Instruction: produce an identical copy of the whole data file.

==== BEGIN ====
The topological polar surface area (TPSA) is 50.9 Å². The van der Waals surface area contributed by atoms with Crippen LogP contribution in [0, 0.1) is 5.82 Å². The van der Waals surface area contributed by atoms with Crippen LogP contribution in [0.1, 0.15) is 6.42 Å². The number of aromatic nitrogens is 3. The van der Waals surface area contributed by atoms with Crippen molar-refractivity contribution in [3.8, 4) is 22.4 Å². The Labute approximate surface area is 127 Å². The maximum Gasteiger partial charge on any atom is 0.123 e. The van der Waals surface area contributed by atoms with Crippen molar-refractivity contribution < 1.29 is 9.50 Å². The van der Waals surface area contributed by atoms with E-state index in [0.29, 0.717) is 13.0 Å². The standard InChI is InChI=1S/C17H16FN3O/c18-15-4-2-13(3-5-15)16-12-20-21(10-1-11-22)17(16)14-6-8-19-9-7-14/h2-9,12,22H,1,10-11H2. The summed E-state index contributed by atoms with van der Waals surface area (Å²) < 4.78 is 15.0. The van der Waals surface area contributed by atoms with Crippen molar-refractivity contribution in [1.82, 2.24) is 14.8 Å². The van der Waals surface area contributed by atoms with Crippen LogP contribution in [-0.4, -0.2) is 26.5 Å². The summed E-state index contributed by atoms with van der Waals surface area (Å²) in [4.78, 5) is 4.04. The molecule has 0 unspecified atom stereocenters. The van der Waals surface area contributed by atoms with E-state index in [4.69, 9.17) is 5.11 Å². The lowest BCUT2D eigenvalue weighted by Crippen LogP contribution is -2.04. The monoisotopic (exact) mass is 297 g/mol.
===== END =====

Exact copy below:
The topological polar surface area (TPSA) is 50.9 Å². The van der Waals surface area contributed by atoms with Crippen LogP contribution in [0, 0.1) is 5.82 Å². The van der Waals surface area contributed by atoms with Crippen LogP contribution in [0.1, 0.15) is 6.42 Å². The number of aromatic nitrogens is 3. The van der Waals surface area contributed by atoms with Crippen molar-refractivity contribution in [3.8, 4) is 22.4 Å². The Labute approximate surface area is 127 Å². The maximum Gasteiger partial charge on any atom is 0.123 e. The van der Waals surface area contributed by atoms with Crippen molar-refractivity contribution < 1.29 is 9.50 Å². The van der Waals surface area contributed by atoms with E-state index in [0.29, 0.717) is 13.0 Å². The standard InChI is InChI=1S/C17H16FN3O/c18-15-4-2-13(3-5-15)16-12-20-21(10-1-11-22)17(16)14-6-8-19-9-7-14/h2-9,12,22H,1,10-11H2. The summed E-state index contributed by atoms with van der Waals surface area (Å²) < 4.78 is 15.0. The van der Waals surface area contributed by atoms with Crippen molar-refractivity contribution in [1.82, 2.24) is 14.8 Å². The van der Waals surface area contributed by atoms with Crippen LogP contribution in [-0.4, -0.2) is 26.5 Å². The summed E-state index contributed by atoms with van der Waals surface area (Å²) in [4.78, 5) is 4.04. The molecule has 0 unspecified atom stereocenters. The van der Waals surface area contributed by atoms with E-state index in [4.69, 9.17) is 5.11 Å². The lowest BCUT2D eigenvalue weighted by Crippen LogP contribution is -2.04. The monoisotopic (exact) mass is 297 g/mol.